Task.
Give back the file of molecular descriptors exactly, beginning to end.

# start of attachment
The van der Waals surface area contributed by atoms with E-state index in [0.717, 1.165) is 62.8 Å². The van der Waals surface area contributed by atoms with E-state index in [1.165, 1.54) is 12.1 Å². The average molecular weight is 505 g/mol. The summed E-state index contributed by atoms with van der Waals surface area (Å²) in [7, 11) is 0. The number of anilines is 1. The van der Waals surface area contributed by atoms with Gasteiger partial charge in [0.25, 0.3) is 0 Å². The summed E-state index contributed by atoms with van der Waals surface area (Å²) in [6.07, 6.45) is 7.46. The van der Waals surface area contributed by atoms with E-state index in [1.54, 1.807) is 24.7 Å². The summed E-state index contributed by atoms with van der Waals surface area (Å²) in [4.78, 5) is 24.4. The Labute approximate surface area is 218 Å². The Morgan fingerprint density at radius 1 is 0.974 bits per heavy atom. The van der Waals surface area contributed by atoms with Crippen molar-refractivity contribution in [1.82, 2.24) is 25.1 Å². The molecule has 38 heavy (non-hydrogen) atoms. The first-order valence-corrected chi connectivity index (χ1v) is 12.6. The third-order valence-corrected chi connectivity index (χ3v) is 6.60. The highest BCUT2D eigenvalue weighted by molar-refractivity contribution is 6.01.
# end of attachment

The van der Waals surface area contributed by atoms with E-state index in [0.717, 1.165) is 62.8 Å². The van der Waals surface area contributed by atoms with E-state index in [1.165, 1.54) is 12.1 Å². The average molecular weight is 505 g/mol. The summed E-state index contributed by atoms with van der Waals surface area (Å²) in [7, 11) is 0. The number of anilines is 1. The van der Waals surface area contributed by atoms with Gasteiger partial charge in [0.25, 0.3) is 0 Å². The summed E-state index contributed by atoms with van der Waals surface area (Å²) in [6.07, 6.45) is 7.46. The van der Waals surface area contributed by atoms with E-state index in [1.54, 1.807) is 24.7 Å². The summed E-state index contributed by atoms with van der Waals surface area (Å²) in [4.78, 5) is 24.4. The Labute approximate surface area is 218 Å². The Morgan fingerprint density at radius 1 is 0.974 bits per heavy atom. The van der Waals surface area contributed by atoms with Crippen molar-refractivity contribution in [1.82, 2.24) is 25.1 Å². The molecule has 38 heavy (non-hydrogen) atoms. The first-order valence-corrected chi connectivity index (χ1v) is 12.6. The third-order valence-corrected chi connectivity index (χ3v) is 6.60. The highest BCUT2D eigenvalue weighted by molar-refractivity contribution is 6.01.